In a searing indictment of the awfulness of French TV, close to 300 people packed into the local village hall (salle polyvalente) on a Saturday night, in order to play bingo or – as they call it here – Loto.
We joined them, eschewing the far more uplifting televisual entertainment offered by British programme-makers (Britain’s Got Talent; National Lottery – In It To Win It…oh). This was somewhat against our better judgement, but at the behest of our English friends from the next hameau (the same ones who dragged us to the Belote). They assured us that it would be an experience.
Well, so is electro-convulsive therapy, in its own way.
We arrived at about a quarter past seven, the scheduled time for the doors to open. They were locked, to the increasingly vocal impatience of the scrum of sixty or so people waiting outside. A number that doubled in the following five minutes, until finally the deputy mayor drew back the bolts and, with the wisdom born of experience, got the hell out of the way.
The press of people surged forward – and then stopped. Unfortunately, this didn’t prevent those in the rear continuing to push forward. It was like standing on the old Kop on derby day.
We couldn’t understand why until we reached the door ourselves. Just inside the entrance were two tables – one each side – on which sat great heaps of well-thumbed, greasy bingo cards. It was apparent that the bottleneck was caused by the eager locals stopping to grab great handfuls of these cards, flicking through them in search of their lucky numbers (incidentally thereby demonstrating a complete lack of understanding of the concept of ‘game of chance’) before proceeding.
This arrangement makes even less sense than it sounds. Because, of course, the French have no concept of queuing. So, while the theory was that you collect as many cards as you want on your way in, then hand over your money at a desk a little further into the room, the practice was that the two tables halved the available space in the entrance and, when you’d managed to negotiate that choke-point, you came up short against the scrum at the check-out, as it were.
If you’ve never seen an aged crone laboriously writing a cheque to pay for a fistful of bingo cards, while dozens of people seethe vociferously behind her then, my friend, you have never lived.
We weren’t the only ones to find these arrangements unsatisfactory. However, being British, we naturally left it to others to do something about it. Some people who appeared to have an administrative function started removing some of the notices. We managed to grab four thus freed-up seats and took our places. Fortunately, this was just before somebody else went up to the notice-removers and whispered in their collective ear. I’d love to know what was said, but they stopped what they were doing and sheepishly started putting some of the ‘Reservé notices back where they’d been. Patently, some people are not without influence round these parts.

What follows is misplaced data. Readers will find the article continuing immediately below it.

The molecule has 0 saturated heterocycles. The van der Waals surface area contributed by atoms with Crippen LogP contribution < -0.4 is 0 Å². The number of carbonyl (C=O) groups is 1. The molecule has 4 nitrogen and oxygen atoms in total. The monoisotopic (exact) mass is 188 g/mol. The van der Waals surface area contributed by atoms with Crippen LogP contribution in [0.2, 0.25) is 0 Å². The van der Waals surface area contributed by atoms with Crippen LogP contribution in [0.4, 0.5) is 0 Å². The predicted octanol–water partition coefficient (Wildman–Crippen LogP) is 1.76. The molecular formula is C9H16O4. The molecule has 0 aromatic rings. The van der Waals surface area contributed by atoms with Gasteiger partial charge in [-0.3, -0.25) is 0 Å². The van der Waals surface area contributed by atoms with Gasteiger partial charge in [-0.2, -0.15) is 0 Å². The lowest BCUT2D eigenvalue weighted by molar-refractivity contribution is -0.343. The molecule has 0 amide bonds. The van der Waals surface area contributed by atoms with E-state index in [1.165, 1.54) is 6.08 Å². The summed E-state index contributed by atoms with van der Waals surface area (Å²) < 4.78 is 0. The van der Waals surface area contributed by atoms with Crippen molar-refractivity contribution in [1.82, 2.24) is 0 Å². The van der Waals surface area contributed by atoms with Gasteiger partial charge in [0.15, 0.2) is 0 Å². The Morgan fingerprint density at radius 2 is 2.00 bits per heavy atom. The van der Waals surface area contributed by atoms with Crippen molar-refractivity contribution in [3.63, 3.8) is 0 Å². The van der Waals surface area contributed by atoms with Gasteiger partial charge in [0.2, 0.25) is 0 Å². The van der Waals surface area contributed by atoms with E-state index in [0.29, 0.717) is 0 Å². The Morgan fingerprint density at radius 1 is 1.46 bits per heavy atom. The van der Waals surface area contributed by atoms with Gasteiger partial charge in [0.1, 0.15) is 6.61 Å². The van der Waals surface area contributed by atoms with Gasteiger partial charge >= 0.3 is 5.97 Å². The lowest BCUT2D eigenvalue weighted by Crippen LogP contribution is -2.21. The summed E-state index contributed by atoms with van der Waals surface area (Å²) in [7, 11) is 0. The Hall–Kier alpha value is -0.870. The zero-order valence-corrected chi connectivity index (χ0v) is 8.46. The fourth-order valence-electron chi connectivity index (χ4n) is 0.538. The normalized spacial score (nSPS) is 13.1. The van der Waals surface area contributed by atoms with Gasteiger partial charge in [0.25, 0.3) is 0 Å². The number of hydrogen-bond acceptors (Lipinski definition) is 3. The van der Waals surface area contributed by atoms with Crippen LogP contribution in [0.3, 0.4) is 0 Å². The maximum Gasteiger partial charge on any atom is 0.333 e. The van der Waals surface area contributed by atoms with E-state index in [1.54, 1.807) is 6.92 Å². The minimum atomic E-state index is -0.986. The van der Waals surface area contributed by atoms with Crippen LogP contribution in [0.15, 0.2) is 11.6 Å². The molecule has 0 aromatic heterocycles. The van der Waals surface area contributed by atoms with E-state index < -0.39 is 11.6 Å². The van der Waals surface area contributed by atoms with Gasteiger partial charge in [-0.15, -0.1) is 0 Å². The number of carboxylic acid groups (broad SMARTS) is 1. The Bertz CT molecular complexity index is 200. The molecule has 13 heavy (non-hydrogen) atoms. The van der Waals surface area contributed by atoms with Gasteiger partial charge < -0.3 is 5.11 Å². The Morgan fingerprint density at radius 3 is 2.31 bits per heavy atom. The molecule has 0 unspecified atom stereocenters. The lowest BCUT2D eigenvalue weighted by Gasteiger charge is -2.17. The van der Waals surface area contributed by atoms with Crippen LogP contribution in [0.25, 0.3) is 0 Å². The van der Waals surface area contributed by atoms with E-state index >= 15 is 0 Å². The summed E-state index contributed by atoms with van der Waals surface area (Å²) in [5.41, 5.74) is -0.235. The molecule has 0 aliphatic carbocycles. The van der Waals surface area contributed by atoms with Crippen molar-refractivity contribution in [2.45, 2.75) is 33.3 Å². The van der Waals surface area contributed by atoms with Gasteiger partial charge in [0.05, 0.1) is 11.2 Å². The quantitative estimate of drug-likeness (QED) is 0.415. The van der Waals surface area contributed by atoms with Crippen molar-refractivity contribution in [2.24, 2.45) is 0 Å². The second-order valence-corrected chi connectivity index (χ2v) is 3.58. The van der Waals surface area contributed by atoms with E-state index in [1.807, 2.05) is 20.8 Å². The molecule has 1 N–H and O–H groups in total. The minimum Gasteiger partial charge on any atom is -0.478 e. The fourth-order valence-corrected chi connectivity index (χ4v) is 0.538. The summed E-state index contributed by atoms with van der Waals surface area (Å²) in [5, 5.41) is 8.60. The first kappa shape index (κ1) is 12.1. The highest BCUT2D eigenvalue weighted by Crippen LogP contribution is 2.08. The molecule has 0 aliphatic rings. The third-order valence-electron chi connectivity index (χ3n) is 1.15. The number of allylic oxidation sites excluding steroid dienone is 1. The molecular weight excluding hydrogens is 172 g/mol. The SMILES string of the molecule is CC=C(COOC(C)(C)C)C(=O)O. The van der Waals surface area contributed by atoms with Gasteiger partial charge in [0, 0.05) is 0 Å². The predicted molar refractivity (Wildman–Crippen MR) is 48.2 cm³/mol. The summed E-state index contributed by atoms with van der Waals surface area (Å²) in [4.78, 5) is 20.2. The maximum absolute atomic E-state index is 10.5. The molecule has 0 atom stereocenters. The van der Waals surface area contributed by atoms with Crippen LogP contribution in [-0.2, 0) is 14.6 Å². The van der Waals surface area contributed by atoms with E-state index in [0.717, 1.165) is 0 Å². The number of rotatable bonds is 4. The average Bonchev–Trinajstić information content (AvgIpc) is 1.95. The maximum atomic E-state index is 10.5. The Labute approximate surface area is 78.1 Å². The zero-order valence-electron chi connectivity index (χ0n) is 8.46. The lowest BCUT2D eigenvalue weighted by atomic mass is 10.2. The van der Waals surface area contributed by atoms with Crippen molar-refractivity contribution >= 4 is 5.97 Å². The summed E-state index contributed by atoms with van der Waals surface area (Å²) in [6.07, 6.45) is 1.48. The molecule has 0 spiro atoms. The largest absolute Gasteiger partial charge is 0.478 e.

Anyway, we were settled in and not shifting for anybody, so, as there was no prospect of the Loto itself starting any time soon, we took in our surroundings. The popular [sic] image of bingo is of a pastime pursued mainly by old ladies and largely for social reasons. Not here though – it’s a family outing. Everywhere there were three-generation family groups setting up camp, unpacking picnic hampers and opening bottles of wine. They were obviously settling in for a long night and I remember idly wondering whether they knew something we didn’t.
They did. By the time the place was packed to the rafters and ready for the off, it was after nine o’clock. I’d rather hoped the whole thing would be starting to wind down by then so I could be back in time for Match Of The Day. Not a chance.
Do I really need to tell you about Bingo? Some bloke at the front shouts out a list of numbers, and when he’s shouted out all the numbers that you happen to have on your card or cards, it’s your turn to shout out and everybody else hates you. Simple really. Of course, there are a number of interesting [no they’re not. Ed.] variations – sometimes, for example, you only need all the numbers on just one line, or just the numbers at the ends of each line. Abso-bloody-lutely bloody fascinating.
All the prizes were either goods or bons d’achat (shop vouchers); no actual cash. Some kid won a cheap tablet, to his endearing delight but, as with the belote, there seemed to be no logic to the prize distribution. Intuitively, you’d expect the prizes to get progressively bigger and better, building up to a fever pitch of excitement for the final cliff-hanger, but it was all very random: maybe a €50 bon d’achat for a single line, but only two boiling chickens for a full house (that’s every number on the card, for those fortunate enough to be uninitiated). Go figure.
On and on it went. And on. And then on some more. We gave up at a quarter to one in the morning. Despite the hour, the place was still so packed that we had to squeeze through the emergency exit because there was no way of reaching the main door.
And no, we didn’t win anything either.